To construct composite recordings from musicians scattered about the country, the festival designated a dozen satellite recording locations (including Rochester) and shipped a "recording studio in a box" not just to the sites but also the homes of many performers. As Athyade and Behr were playing a number of pieces with New York City-based pianist Orion Weiss, the festival brought Weiss to Rochester to record. 

A top-notch technical team, including skilled California-based video directors, wove the various recordings together into a harmonious whole.

To mimic the "live, in-person" performance character of the music, each concert streamed only once. The end product is not available for download or on an on-demand platform. There was a live audience for the final streamed product—lawn admission to the festival was free by registration. The spacious lawn was divided into socially-distanced 2, 4 or 6-person pods and could accommodate 1,000.

The venerable Chautauqua Institution adapts

One of New York's cultural jewels, the Chautauqua Institution occupies 750 acres on the shores of Chautauqua Lake near Jamestown. Operating since 1874, its nine-week summer season typically draws as many as 100,000 to attend live theater, opera, lectures and musical events over the summer. About 7,500 people are in residence on any day during the season.

Gov. Andrew Cuomo's New York State on Pause executive order called a halt to in-person programming. Nearly all of Chautauqua's unique mix of lectures and debates about social challenges, public policy and the role of all forms of spirituality were retained but converted from live to virtual events. With interstate travel and in-person performances severely restricted, the institution also resolved to make nearly all content available online through the Chautauqua Assembly portal. Available through a subscription to (free 90-day trial period, then $4 a month), the rich and rewarding content of the Chautauqua Institution is available to anyone.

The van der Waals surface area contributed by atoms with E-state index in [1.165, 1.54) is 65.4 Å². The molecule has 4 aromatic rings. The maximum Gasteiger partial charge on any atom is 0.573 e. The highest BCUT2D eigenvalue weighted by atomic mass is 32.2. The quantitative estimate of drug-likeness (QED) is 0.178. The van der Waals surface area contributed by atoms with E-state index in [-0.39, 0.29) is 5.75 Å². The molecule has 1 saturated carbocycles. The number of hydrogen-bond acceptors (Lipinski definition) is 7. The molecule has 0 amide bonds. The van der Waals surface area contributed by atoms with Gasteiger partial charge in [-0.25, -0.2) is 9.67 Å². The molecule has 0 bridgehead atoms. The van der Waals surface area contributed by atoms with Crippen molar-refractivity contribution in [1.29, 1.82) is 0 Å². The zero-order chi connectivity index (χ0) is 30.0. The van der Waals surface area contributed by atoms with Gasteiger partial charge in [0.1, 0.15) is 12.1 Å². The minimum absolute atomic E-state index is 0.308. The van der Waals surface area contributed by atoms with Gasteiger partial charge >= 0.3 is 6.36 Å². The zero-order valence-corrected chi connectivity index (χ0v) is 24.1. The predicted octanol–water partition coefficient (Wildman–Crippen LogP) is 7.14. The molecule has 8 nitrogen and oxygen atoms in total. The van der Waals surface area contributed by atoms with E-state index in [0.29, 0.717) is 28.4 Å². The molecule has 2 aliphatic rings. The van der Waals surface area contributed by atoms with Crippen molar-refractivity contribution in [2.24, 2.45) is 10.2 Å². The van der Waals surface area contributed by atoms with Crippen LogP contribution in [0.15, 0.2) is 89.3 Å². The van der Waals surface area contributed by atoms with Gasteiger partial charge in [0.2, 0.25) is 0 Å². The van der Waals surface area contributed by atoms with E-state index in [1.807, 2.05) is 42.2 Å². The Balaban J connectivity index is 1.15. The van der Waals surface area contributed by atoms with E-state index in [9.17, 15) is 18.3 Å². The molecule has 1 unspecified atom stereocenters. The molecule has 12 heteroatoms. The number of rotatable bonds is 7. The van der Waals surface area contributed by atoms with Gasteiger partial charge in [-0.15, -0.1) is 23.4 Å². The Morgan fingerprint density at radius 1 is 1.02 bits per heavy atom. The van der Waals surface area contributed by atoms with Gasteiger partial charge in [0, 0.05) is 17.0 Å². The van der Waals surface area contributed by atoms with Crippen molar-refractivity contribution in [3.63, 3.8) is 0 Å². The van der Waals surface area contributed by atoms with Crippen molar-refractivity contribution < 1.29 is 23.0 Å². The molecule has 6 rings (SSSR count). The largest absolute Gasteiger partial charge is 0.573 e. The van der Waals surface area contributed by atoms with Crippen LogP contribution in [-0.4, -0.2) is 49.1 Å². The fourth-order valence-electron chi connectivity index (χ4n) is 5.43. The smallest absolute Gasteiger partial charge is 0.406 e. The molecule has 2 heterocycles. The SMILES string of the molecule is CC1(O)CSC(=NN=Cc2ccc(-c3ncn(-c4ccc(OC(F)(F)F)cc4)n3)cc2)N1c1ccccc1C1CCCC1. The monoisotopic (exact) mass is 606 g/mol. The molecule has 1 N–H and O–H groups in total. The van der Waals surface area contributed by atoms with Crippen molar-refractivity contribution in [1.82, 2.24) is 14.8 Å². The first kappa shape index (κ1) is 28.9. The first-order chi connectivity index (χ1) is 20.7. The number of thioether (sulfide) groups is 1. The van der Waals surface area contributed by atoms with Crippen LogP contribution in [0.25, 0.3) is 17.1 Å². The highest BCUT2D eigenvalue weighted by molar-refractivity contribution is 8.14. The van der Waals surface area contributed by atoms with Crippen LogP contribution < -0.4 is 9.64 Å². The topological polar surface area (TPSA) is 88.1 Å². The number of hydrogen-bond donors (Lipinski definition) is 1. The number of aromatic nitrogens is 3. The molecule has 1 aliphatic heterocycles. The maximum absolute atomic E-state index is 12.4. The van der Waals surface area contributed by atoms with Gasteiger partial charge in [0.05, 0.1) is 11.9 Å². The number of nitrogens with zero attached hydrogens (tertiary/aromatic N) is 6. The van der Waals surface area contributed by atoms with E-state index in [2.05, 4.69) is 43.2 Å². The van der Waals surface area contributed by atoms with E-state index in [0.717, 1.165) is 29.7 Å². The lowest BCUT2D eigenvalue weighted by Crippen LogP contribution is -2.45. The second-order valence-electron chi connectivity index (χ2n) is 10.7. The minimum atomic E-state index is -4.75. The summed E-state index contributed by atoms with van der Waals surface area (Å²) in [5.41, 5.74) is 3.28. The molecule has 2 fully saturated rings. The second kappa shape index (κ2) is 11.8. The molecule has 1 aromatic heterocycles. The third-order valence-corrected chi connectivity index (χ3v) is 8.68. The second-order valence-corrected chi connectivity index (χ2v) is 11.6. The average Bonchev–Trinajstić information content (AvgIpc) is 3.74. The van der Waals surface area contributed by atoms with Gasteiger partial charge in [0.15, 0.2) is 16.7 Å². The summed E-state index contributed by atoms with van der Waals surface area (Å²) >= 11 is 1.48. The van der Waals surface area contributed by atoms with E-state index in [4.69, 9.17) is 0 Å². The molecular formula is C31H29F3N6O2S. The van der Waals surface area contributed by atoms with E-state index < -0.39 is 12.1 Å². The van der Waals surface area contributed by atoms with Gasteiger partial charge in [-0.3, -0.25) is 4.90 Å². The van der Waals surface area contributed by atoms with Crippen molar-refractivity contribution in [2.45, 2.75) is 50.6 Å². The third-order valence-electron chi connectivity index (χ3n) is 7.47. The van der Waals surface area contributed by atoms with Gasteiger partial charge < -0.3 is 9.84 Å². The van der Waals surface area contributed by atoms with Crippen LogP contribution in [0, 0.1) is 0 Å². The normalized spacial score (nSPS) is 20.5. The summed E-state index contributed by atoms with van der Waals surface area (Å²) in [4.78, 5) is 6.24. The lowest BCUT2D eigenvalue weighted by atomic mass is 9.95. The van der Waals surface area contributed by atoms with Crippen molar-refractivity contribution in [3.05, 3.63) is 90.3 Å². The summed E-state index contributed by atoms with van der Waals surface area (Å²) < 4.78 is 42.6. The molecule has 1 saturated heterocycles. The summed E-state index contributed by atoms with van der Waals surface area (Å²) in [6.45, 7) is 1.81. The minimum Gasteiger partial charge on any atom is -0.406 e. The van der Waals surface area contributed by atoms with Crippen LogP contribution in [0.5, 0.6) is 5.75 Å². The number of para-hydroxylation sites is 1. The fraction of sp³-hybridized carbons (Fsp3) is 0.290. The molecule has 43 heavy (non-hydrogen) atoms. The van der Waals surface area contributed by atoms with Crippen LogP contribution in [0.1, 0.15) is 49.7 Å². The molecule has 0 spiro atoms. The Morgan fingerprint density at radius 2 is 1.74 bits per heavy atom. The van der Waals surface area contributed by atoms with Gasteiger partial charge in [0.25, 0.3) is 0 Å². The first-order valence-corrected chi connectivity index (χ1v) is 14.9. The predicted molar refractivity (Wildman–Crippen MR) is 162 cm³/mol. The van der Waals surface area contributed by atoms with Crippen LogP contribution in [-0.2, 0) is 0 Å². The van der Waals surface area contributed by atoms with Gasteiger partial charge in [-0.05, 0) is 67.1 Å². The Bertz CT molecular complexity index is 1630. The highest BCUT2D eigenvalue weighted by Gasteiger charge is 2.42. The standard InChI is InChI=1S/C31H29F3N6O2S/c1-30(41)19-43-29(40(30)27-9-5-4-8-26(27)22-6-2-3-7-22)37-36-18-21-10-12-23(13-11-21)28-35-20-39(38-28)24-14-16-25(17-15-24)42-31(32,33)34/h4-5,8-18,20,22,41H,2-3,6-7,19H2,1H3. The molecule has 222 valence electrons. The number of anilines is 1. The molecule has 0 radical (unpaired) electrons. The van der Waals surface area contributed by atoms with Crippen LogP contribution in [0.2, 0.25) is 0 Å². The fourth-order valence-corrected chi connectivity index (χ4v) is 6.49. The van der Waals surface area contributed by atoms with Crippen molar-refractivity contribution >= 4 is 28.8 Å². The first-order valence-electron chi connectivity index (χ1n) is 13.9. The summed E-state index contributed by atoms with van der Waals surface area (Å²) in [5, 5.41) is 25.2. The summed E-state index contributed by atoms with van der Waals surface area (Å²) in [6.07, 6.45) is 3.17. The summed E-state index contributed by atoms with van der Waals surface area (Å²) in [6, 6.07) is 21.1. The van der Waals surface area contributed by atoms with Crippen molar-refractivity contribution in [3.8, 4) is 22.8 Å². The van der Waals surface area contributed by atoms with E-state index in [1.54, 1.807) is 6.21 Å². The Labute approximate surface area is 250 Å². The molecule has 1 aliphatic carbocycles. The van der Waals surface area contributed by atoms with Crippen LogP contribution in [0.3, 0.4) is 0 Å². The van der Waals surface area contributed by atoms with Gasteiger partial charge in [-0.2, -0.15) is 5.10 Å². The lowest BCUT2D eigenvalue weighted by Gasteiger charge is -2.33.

Most of what was scheduled for the Chautauqua Assembly speaker series could be shifted to a virtual format with little difficulty. The variety here is impressive, including speeches or conversations with thought leaders like the Washington Post's Ruth Marcus on the Supreme Court, former Florida Gov. Jeb Bush on education or retired Sen. Barbara Mikulski on women's suffrage; plus, panels and speakers exploring climate change or the interplay between art and democracy. Chautauqua's traditional focus on spirituality also was shifted online, including discussions with prominent religious leaders plus meditation in Christian, Sufi, Yoga, Dharma and Zen traditions.